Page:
Happy Friday! Today's Smart Brevity count: 1,141 words, or ~ 4 min read.
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Today marks the 1973 release date of ZZ Top's "Tres Hombres," which takes us into the weekend...
The climate plans and views of 2020 White House hopefuls will soon get much more TV coverage — but not yet the way that many activists want.
Driving the news: CNN announced yesterday that it's holding a candidate forum "focused on the climate crisis" on Sept. 4 in New York.
Why it matters: The twin announcements yesterday are the strongest sign yet that climate change, once an afterthought in national election cycles, has broken into the political mainstream.
But, but, but: The events won't be what climate activists and a bunch of candidates themselves — led by Washington Gov. Jay Inslee — have been pushing for: An actual debate where the 2020 hopefuls are onstage together.
How it works: CNN is inviting only candidates with at least 2% support in 4 major polls by Aug. 28, which is the DNC's threshold for the September debates.
Meanwhile, MSNBC said the Georgetown forum would be streamed live on NBC's website and featured over 2 nights on MSNBC's "All In with Chris Hayes," which airs at 8pm ET.
The billionaire activist yesterday released his climate platform that includes a vow to formally declare climate change a "national emergency." It says this would spur new government-wide executive actions.
Why it matters: That emergency move is also designed as a leverage point for his call for Congress to pass Green New Deal legislation and boost funding for protection against the effects of climate change. Per the plan...
"If Congress refuses to act expeditiously, I will not hesitate to use the emergency powers of the presidency to protect the American public from the climate crisis, just as I would use those powers to protect our country from a hostile military invasion."
By the numbers: The wide-ranging plan calls for achieving net-zero greenhouse gas emissions by 2045.
Go deeper: How Tom Steyer would address climate change (Politico)
Apple tops the corporate world in solar power procurement as of the end of last year, according to data released by the Solar Energy Industries Association, an industry trade group.
Why it matters: Their report on business use of solar power provides a look at who is helping to lead this segment of the wider corporate renewables installation and purchasing market.
Where it stands: The chart above shows the leading players in combined onsite installations and procurement from offsite projects via power purchase agreements and other contracts.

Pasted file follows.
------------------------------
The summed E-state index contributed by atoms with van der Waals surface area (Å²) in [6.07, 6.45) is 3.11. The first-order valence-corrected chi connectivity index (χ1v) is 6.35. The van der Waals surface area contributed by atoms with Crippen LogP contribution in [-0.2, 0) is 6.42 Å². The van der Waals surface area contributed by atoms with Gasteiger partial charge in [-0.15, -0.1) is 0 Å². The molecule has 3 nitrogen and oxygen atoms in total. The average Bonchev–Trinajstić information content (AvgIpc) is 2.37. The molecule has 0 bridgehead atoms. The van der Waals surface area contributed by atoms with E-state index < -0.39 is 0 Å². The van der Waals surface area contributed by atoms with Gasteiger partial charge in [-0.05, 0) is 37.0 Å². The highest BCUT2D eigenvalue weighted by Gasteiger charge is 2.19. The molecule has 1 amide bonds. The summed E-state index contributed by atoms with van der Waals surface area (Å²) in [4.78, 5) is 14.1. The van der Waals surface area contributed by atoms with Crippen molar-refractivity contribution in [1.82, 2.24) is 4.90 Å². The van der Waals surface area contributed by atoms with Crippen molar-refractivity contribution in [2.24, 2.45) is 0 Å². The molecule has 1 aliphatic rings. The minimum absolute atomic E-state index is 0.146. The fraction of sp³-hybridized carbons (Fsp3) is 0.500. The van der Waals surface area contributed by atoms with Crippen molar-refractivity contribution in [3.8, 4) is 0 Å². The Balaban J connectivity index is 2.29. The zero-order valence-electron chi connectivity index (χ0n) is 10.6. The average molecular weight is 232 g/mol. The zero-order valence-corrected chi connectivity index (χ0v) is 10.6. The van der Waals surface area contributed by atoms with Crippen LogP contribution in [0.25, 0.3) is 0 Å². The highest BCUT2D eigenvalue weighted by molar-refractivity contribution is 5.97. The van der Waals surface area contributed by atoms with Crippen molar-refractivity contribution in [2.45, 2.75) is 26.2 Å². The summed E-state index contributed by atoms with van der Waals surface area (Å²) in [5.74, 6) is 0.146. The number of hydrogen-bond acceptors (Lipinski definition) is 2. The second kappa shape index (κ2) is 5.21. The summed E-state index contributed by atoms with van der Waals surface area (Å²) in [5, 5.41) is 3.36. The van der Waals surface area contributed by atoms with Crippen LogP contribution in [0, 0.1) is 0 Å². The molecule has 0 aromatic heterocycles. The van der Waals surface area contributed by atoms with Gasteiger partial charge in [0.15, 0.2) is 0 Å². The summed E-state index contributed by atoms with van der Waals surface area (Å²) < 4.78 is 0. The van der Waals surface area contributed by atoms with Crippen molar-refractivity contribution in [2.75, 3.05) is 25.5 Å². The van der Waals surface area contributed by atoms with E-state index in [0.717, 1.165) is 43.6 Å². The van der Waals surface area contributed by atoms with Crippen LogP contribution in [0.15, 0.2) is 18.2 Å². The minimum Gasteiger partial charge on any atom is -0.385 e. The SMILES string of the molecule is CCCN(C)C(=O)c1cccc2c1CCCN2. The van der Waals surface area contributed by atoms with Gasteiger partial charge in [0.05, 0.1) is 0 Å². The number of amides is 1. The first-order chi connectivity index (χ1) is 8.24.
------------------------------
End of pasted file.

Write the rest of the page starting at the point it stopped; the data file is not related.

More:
The big picture: "Today, the 7,000 MW of commercial solar installations generate 10.7 million MWh of electricity annually, enough to power 1.4 million homes," the report states.
Go deeper: Check out SEIA's full interactive report on corporate solar procurement data and trends here.
Catch up fast: VW, Ford, BMW and Honda agreed to meet standards of increasing stringency through model year 2026.
What we're hearing: The 4 automakers are likely to adhere to the voluntary deal for their nationwide fleets, even if it doesn't prompt the White House to back off its plan to freeze the Obama standards.
What's next: The New York Times cites an unnamed auto executive familiar with the negotiations who said it's likely that other automakers will join.
The big picture: The top-line goals are similar but slightly more modest than the Obama-era deal that California agreed to.
Don't forget: A standing reminder about why California matters so much...
Go deeper: Reuters has a piece on this here.
Here's a little more on the fallout...
What they're saying: I chatted with Dan Becker of the Safe Climate Campaign, who said details of the framework — including how it credits technology adoption — mean that in practice it's far weaker than the Obama rules.
The bottom line: “I am not really sure we are getting a whole hell of a lot out of this deal that we are not getting anyway,” Becker said.
Meanwhile, the Alliance of Automobile Manufacturers — which includes Ford, GM, Fiat-Chrysler and other heavyweights — didn't take an explicit position. But their statement points out that California, which has planned to carry out the Obama-era rules, has bended a bit.
Between the lines: The 4 automakers' separate deal illustrates how the industry is in an awkward spot. It supported Trump's effort to revisit the rules, but doesn't like the plan to freeze them outright.
The other side: EPA, for its part, called the whole thing a "PR stunt."